However, in the long term, the interests of East Timor and Australia are best served by East Timor achieving complete political and economic independence. Unfortunately, short-sighted Australian policies are obstructing those goals, by refusing to fairly and expeditiously settle maritime boundaries, and by stealing oil and gas which lie under territory claimed by both nations, but closer to East Timor than to Australia. If Australia succeeds in bullying East Timor for the next few decades, our southern neighbor will have taken nearly 60% of our nation’s entire oil and gas entitlement.

Australia began collecting revenues from the disputed Laminaria-Corallina oil field while the smoke was still rising from the ashes of Dili. Since late 1999, the Commonwealth government has taken in more than A$1.7 billion from that field, far more than Australia has given East Timor in aid over the same period. (The great majority of the $2 billion cited in the editorial is for troop deployments, most of which ADF would have been spent whether or not the soldiers came to East Timor.)

More than 200 years ago, colonists viewed Australia as “terra nullius,” as they took over land from people who had lived on it for millennia. Although that racist ideology is now discredited, Australia’s “mare nullius” policies in the Timor Sea today deny East Timor’s hard-won sovereignty and refuse to comply with international law.

Every nation, no matter how young or fragile, is entitled to know where its territory ends, especially when that territory contains the nation’s birthright. Australia should comply with East Timor’s government’s requests to suspend petroleum exploration and development in disputed areas, and to quickly negotiate a boundary based on international legal principles.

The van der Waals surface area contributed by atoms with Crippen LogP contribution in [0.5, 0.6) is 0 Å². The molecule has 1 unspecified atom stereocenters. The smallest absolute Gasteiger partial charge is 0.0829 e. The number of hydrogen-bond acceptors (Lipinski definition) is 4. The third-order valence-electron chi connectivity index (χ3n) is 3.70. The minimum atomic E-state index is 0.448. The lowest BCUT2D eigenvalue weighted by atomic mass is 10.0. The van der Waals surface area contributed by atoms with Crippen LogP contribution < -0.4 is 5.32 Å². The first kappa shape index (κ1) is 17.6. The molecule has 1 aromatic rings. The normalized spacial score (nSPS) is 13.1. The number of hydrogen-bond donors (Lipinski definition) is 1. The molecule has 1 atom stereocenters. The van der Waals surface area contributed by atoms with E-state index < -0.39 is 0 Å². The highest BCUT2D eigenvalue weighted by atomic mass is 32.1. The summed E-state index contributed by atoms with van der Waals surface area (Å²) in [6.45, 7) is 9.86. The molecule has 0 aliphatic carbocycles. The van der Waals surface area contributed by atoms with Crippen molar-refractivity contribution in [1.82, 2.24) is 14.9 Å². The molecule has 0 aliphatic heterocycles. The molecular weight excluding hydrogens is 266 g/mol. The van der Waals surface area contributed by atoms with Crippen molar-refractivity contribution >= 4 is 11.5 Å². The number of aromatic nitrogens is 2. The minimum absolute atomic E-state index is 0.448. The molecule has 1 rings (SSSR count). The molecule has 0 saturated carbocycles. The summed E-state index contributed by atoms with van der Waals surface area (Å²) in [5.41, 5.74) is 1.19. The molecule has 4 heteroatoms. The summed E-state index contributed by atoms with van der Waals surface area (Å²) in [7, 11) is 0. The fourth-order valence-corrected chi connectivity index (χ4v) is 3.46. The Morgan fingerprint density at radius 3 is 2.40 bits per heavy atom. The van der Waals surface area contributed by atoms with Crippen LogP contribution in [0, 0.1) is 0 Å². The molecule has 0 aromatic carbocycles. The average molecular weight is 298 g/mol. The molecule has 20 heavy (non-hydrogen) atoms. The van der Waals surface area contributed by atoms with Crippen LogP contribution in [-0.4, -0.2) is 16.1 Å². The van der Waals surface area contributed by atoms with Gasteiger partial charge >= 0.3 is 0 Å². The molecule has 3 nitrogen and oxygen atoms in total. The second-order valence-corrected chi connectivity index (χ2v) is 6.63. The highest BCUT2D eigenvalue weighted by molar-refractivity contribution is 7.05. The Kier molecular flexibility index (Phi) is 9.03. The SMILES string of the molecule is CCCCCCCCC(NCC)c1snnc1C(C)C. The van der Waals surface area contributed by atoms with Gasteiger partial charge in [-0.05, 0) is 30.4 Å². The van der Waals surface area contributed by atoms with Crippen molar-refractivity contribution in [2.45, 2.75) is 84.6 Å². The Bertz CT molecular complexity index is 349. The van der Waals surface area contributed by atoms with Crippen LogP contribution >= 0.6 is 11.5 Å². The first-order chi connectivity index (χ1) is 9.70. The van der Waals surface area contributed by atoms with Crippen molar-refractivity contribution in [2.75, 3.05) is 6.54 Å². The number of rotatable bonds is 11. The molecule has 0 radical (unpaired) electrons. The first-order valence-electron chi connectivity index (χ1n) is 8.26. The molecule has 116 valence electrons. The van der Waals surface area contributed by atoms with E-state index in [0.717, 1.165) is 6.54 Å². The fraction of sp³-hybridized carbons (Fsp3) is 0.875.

That is the best and most just way Australia can support East Timor’s long-term stability, and it won’t cost Australian taxpayers one penny or put any Australian soldiers at risk.


Charles Scheiner and Selma Hayati
East Timor Institute for Reconstruction Monitoring and Analysis (La’o Hamutuk)

Charles Scheiner
La'o Hamutuk (The East Timor Institute for Reconstruction Monitoring and Analysis)
P.O. Box 88, Dili, East Timor
Mobile:  +670-7234335
Office landline +670-3325013   fax +670-3317294
La'o Hamutuk:

In-depth analysis of the Timor Sea issue:

Letter sent [Nov 2003] to Australian Prime Minister by 100 organizations from around the world:

What is La'o Hamutuk?

La'o Hamutuk (Tetum for Walking Together) is a joint East Timorese-international organization that seeks to monitor and to report on the activities of the principal international institutions present in Timor Loro Sa'e as they relate to the physical and social reconstruction of the country.

* La'o Hamutuk believes that the people of East Timor must be the ultimate decision-makers in this process and that this process should be democratic and transparent.

* La'o Hamutuk is an independent organization and works to facilitate effective East Timorese participation.

* In addition, La'o Hamutuk works to improve communication between the international community and East Timorese society. La'o Hamutuk's East Timorese and international staff have equal responsibilities, and receive equal pay and benefits.

* Finally, La'o Hamutuk is a resource center, providing literature on development models, experiences, and practices, as well as facilitating solidarity links between East Timorese groups and groups abroad with the
aim of creating alternative development models.

In the spirit of encouraging greater transparency, La'o Hamutuk would like you to contact us if you have documents and/or information that should be brought to the attention of the East Timorese people and the international community.

[La'o Hamutuk is a registered East Timorese non-government organization (ETNGO)]


See also:
BD: TIMOR OIL / Mina iha Timor Gap / O Petróleo do Mar de Timor / Le pétrole de la Mer de Timor